Though the most famous of movie spies, Bond is simply carrying on a cherished tradition of espionage in films and TV, where subterfuge, high-stakes action, and tackling a bevy of femme fatales are all part of the character's job description.
By CBSNews.com producer David Morgan
At left: Ronald Colman is in a sticky situation with Lilyan Tashman in "Bulldog Drummond" (1929), the first Drummond talkie. Colman earned a Best Actor Oscar nomination.
The character was reintroduced in a Bond take-off "Deadlier Than the Male" (1965) in which Drummond goes after two curvaceous female assassins.
Escaping arrest, he embarks on a cross-country chase to uncover a spy ring, on the lookout for a foreign agent who reportedly is missing part of his little finger - wait, is that . . . OH NO!!!!!!
In "Saboteur" (1942), Robert Cummings (here with Priscilla Lane) plays a hunted man wrongly accused of sabotage, on the trail of the real saboteurs. The chase leads to the very top of the Statue of Liberty, where it's a long fall down . . .
But the espionage was less important than the romance between the two leads in what was one of the director's most erotically-charged films.
And who can possibly help him, as he is chased by plane-riding gunmen and assassins all the way to the very edge of Mount Rushmore? The mysterious Eva Marie Saint, who isn't what she appears to be . . .
It was the first film adaptation of a John le Carre novel, and also starred Claire Bloom, Oskar Werner, Sam Wanamaker, Cyril Cusack, and Rupert Davies as George Smiley. The film earned Burton an Oscar nomination, and won BAFTA Awards for Best Film and Best Actor.
One change made from le Carre's novel: The character of Burton's girlfriend had her name changed from Liz to Nan - to avoid possible confusion with Burton's real-life lover, Liz Taylor.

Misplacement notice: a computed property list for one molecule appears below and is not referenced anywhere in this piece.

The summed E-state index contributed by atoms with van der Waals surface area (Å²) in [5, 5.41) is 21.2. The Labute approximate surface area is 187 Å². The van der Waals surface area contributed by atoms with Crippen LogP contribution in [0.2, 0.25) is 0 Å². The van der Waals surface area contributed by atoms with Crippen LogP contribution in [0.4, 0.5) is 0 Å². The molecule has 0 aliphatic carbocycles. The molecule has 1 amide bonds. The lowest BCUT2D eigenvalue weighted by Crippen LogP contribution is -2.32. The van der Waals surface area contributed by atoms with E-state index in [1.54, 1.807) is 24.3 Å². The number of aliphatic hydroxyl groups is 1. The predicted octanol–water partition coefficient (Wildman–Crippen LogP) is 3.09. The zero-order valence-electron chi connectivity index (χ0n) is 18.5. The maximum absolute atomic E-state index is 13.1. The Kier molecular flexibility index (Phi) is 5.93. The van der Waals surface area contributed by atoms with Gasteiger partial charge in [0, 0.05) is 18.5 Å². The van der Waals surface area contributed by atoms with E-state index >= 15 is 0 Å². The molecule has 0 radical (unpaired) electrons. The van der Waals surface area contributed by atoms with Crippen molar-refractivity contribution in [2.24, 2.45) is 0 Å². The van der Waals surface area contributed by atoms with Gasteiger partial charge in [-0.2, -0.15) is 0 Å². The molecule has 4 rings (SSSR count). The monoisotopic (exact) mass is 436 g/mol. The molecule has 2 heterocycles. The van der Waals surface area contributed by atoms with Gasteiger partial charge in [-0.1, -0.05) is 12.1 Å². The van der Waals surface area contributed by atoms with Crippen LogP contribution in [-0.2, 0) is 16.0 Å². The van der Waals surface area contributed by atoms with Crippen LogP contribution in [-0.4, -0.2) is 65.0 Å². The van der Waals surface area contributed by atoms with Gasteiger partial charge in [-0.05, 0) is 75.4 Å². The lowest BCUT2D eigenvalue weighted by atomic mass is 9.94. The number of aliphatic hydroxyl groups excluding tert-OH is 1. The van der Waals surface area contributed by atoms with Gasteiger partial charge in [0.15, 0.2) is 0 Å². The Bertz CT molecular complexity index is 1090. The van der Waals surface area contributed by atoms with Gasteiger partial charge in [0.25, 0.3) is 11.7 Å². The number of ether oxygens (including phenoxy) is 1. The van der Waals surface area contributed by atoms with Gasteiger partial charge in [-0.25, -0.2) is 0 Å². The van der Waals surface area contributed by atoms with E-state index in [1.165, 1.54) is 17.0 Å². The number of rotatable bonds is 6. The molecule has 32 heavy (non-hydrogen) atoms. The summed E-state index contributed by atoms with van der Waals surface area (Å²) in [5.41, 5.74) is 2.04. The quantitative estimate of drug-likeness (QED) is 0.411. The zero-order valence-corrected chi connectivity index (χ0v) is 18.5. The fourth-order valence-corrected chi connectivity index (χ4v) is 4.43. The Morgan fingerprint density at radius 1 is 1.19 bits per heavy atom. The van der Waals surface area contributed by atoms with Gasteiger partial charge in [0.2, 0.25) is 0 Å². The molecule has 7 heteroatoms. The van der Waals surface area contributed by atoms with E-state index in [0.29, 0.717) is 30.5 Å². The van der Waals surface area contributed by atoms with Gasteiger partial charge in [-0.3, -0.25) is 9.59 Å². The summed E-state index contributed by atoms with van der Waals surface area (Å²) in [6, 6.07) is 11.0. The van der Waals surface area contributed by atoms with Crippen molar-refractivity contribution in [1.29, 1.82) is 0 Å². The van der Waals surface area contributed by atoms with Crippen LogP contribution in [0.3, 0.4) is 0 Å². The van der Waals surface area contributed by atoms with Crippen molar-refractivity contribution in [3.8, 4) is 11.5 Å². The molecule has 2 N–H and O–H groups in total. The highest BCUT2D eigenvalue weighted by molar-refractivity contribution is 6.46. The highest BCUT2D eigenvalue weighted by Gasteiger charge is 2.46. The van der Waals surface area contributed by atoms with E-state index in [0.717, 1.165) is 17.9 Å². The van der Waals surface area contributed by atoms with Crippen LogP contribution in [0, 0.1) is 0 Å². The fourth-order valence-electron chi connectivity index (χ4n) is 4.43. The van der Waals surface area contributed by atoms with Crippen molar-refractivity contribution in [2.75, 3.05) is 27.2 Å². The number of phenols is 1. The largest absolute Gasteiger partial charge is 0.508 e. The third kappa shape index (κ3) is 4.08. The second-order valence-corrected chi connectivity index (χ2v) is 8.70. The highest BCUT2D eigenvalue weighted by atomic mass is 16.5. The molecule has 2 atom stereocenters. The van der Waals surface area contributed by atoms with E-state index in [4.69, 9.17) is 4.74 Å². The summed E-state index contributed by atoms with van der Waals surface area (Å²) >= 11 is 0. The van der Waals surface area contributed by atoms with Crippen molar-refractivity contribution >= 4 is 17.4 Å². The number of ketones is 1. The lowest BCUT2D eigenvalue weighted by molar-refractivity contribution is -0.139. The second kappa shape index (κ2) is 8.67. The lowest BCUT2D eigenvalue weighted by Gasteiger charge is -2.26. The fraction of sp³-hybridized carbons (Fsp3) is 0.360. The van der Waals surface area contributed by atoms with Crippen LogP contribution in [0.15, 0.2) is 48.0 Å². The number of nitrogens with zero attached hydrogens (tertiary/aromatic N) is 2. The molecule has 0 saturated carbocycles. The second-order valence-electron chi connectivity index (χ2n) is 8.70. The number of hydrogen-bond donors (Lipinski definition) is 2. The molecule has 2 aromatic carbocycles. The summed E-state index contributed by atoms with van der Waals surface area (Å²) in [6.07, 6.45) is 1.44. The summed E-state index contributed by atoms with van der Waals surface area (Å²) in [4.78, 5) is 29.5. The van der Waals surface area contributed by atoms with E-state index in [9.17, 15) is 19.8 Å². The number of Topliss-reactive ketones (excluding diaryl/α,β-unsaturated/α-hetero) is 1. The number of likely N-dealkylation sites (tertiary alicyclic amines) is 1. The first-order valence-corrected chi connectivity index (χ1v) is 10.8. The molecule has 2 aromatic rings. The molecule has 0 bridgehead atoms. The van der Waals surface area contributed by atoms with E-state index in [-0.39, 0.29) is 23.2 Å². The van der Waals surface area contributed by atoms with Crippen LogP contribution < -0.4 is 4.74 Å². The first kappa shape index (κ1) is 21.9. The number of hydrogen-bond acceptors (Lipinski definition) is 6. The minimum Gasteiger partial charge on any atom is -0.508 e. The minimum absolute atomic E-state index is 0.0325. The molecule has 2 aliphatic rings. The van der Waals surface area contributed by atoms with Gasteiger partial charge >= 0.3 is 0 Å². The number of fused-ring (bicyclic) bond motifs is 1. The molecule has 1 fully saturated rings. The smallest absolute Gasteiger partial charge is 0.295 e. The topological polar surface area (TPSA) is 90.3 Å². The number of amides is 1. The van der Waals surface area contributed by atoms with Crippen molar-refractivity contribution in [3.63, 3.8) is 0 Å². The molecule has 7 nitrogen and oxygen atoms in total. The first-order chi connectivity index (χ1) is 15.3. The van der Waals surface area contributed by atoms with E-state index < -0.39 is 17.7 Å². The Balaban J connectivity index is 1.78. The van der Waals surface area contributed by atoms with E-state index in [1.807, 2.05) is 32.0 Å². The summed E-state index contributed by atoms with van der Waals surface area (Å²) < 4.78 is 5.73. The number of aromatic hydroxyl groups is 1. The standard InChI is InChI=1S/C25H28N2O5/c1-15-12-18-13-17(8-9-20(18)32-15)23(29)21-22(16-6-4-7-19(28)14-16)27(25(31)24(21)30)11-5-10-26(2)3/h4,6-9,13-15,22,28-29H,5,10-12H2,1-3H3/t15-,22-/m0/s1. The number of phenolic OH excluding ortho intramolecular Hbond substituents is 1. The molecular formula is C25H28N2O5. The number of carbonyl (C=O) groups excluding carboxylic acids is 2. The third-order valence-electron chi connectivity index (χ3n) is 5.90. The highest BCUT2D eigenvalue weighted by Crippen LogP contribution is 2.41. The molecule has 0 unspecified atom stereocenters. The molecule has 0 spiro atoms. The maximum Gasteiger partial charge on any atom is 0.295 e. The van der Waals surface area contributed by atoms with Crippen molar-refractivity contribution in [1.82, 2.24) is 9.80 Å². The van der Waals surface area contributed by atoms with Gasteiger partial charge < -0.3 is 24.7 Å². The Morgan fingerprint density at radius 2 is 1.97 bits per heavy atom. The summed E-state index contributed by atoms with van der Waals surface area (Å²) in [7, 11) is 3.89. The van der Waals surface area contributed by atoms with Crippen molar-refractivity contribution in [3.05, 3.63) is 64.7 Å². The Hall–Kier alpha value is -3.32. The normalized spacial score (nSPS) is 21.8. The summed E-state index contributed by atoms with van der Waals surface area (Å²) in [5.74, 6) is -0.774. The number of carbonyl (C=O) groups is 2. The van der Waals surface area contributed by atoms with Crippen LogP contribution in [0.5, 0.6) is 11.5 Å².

Directed by John Frankenheimer by a novel by Richard Condon ("Prizzi's Honor"), the film was rarely seen for years following the assassination of John F. Kennedy, leading to rumors that star Frank Sinatra had suppressed it.
The low-budget actioner was a hit, leading to increasingly bigger budgets - much of its spent in the gadget department.
Bond: "Do you expect me to talk?"
Goldfinger: "No, Mr. Bond! I expect you to die!"
The show also busted budgets by filming on international locations, like the Bond films, rather than remaining confined on a Hollywood backlot.
One of Britain's top exports in the 1960s was the spy series "The Avengers," starring Patrick Macnee as dapper English agent John Steed. He was accompanied at turns by Honor Blackman as Cathy Gale (left); Diana Rigg as Emma Peel (center); and Linda Thorson as Tara King.
The show mixed fantastic storylines, deftly-staged action, humor and revealing costumes for the female stars.
Patrick MacGoohan had already starred in a popular espionage show, "Danger Man" (U.S. title "Secret Agent"), which he followed up with "The Prisoner" (1967-68), a cunning look at a retired agent's battle with mysterious forces who want him to talk.
Kidnapped to an isolated spot known as The Village, Number Six (MacGoohan) is trapped by a deadly, roaring bubble and is under constant surveillance. "The Prisoner" comprised a single season of 17 episodes, each a duel between Number Six and a steady stream of Number Twos who try to break him.
A heady mix of psychological probings and individualism ("I am not a number, I am a free man!"), the show remains one of the best ever televised.
Created by Mel Brooks and Buck Henry, the show ran for five years on NBC and then CBS, and later spun off a feature film, "The Nude Bomb." The show was recently rebooted as a feature film starring Steve Carell.
Led by Peter Graves (top, who replaced the first season's team leader), the cast included (clockwise) Martin Landau, Greg Morris, Peter Lupus and Barbara Bain. Later seasons featured in the cast Leonard Nimoy, Lesley Ann Warren, and Lynda Day George. A series re-boot and movie franchise followed.
Lazenby did make a cameo appearance in a 1983 TV movie, playing a secret agent driving a car with the license plates JB.
A big hit, "Nikita" spawned a Hollywood remake ("Point of No Return," starring Bridget Fonda) and a TV series.
Matt Damon's believable performance and Doug Liman's taut direction of the 2002 film led to two well-received sequels, and now a spin-off, "The Bourne Legacy," starring Jeremy Renner following in Damon's footsteps.
Following "Quantum of Solace," Craig is now filming his third Bond outing, "Skyfall."
Tom Cruise's IMF agent Ethan Hunt scales the tallest building in the world, Dubai's Burj Khalifa, in "Mission: Impossible - Ghost Protocol."
In a stripped-down adaptation, spies turn their eyes on one another as Smiley must uncover the Soviet mole within the British Secret Service. The film has been included in Sight & Sound magazine's poll of international critics as one of the year's best films.
By CBSNews.com producer David Morgan